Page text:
Wednesday, April 25, 2007

Wednesday Gonzales roundup

Just when you thought things might die down a little in the Gonzales case and other Congressional probes, they heat back up.

By 21-10, the House oversight committee voted to issue a subpoena to Rice to compel her story on the Bush administration's claim, now discredited, that Iraq was seeking uranium from Africa.

This strikes me as a little bit of rehashing old news, as Republicans were quick to point out. And obviously there's a political factor here -- the opportunity to embarass the administration by reminding voters how badly they got things wrong in Iraq. But a lot of these issues should have been investigated at the time, and weren't. I'd much rather see a probe into the aluminum tubes evidence, since that seems to be a much clearer example of spinning intelligence to justify a war; but this is an okay place to start.

Moments earlier in the committee chamber next door, the House Judiciary Committee voted 32-6 to grant immunity to Monica Goodling, Gonzales' White House liaison, for her testimony on why the administration fired eight federal prosecutors. The panel also unanimously approved — but did not issue — a subpoena to compel her to appear.

This was expected, and should be interesting. Goodling was heavily involved in the decision to fire the prosecutors, and may be able to shed light on who actually drew up the list and why -- a question that remains oddly unanswered, as if the list just magically appeared one night on Kyle Sampson's desk as a gift from the Pink Slip Fairy.

Simultaneously across Capitol Hill, the Senate Judiciary Committee approved — but did not issue — a subpoena on the prosecutors' matter to Sara Taylor, deputy to presidential adviser Karl Rove.

This will ratchet up the confrontation with the administration over executive privilege.

And then the topper:

And in case Gonzales thought the worst had passed with his punishing testimony last week before the Senate Judiciary Committee, the chairman and top Republican issued a new demand: Refresh the memory that Gonzales claimed had failed him 71 times during the seven-hour session.

"Provide the answers to the questions you could not recall last Thursday," Chairman Patrick Leahy, D-Vt., and ranking Republican Arlen Specter of Pennsylvania, wrote to Gonzales on Wednesday.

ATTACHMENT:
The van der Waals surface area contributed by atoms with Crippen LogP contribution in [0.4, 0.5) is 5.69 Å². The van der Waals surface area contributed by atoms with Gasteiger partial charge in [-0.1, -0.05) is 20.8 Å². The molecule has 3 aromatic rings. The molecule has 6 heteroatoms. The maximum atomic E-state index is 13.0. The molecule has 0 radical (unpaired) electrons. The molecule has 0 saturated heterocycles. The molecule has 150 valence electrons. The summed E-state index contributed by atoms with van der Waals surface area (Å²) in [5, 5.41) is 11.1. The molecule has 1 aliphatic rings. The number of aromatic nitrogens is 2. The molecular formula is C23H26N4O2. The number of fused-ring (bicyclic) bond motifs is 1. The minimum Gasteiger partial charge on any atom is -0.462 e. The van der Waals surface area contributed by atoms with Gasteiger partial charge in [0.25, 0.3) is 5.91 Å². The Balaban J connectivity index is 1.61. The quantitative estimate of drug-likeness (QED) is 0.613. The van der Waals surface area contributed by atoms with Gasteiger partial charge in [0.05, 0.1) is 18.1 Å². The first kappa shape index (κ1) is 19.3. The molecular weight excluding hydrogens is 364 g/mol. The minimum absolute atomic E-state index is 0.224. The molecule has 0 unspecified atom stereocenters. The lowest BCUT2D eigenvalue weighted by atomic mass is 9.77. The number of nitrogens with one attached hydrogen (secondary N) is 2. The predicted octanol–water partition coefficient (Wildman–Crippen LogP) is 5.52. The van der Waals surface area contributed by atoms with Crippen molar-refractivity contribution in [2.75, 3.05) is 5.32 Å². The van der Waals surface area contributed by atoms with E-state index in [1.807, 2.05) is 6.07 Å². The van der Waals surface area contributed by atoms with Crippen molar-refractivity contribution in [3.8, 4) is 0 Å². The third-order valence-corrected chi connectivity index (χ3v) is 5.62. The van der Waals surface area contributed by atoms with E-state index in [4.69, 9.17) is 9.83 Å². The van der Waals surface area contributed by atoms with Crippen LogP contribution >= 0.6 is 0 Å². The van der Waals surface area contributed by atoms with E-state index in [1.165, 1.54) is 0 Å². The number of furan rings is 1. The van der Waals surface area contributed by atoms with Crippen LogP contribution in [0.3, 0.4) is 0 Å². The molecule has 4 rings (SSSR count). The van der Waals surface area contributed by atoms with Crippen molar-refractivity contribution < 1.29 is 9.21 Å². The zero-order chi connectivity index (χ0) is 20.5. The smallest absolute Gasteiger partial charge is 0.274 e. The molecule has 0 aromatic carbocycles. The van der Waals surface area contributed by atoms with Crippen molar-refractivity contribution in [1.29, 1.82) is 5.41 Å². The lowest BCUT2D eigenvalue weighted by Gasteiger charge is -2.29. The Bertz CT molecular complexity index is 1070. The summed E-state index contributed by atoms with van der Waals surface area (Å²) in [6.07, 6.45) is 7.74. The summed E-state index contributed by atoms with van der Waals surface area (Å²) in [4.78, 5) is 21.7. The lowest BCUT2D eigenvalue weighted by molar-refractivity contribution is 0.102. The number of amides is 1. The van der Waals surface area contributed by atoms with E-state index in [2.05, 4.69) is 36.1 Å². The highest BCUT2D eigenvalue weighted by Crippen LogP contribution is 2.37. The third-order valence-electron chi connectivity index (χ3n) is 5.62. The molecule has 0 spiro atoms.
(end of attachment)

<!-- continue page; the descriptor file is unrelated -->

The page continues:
The hot seat remains hot for Gonzales. They issued a similar request to Kyle Sampson, who outdid his boss by claiming "I don't know" 122 times. We'll see if anything comes of it. Either way it will continue to fuel the controversy -- either with the content of his answers, or the implications of his refusal to answer.

As if that weren't bad enough for Gonzales, there's this, from the Wall Street Journal. Turns out there was more to the recent FBI raid on Rep. Rick Renzi's house than there appeared:

As midterm elections approached last November, federal investigators in Arizona faced unexpected obstacles in getting needed Justice Department approvals to advance a corruption investigation of Republican Rep. Rick Renzi, people close to the case said.

The delays, which postponed key approvals in the case until after the election, raise new questions about whether Attorney General Alberto Gonzales or other officials may have weighed political issues in some investigations. The Arizona U.S. attorney then overseeing the case, Paul Charlton, was told he was being fired in December, one of eight federal prosecutors dismissed in the past year. The dismissals have triggered a wave of criticism and calls from Congress for Mr. Gonzales to resign.

It's important to note that this is speculation at the moment; there's no evidence of wrongdoing. But the timing is interesting:

Mr. Renzi, first elected to Congress in 2002, was fighting to hold on to his seat. In September, President Bush hosted a fund-raiser in Scottsdale on his behalf. About the same time Mr. Charlton was added to a list of prosecutors "we should now consider pushing out," wrote Mr. Gonzales's then-chief of staff, Kyle Sampson, in a Sept. 13, 2006, email to then-White House counsel Harriet Miers. The email is among thousands that the Justice Department has released in response to congressional inquiries into the dismissal of the U.S. attorneys.

In November, Mr. Renzi won re-election to a third term, beating his challenger by 51% to 44%. A month later, on Dec. 7, Mr. Charlton was told he was being dismissed.

Why did they decide to add Renzi to the "to be fired" list at that point? Coincidence? Could be. And as Gonzales backers like to point out, it wasn't like this particular investigation was going to be derailed. But that wouldn't have been the point. It could have been intended to send a signal to other prosecutors who might consider investigation high-profile Republicans.

Certainly needs some explaining.

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1 Comments:

Anonymous Anonymous said...

That's laughable. You actually thought it might all die down??? You obviously weren't listening to the Dems when they took over control. Not the part about how they'd bring ethical behavior back, of course. But the part where they vowed to do nothing but "investigate."

Rice has ALREADY been before them concerning Iraq pre-war intelligence. This is simply a repeat and purposefully done to keep her from her really important work. How many ways do they need to hear that even Joseph Wilson's oral report to the CIA backed up the intelligence and administration's beliefs? The fact that Wilson did a 180 later only makes him out to be a partisan hack. But---oh well---here we go yet again. How many times now????? Must be going for a record.

JP5

4/25/2007 11:24 PM  

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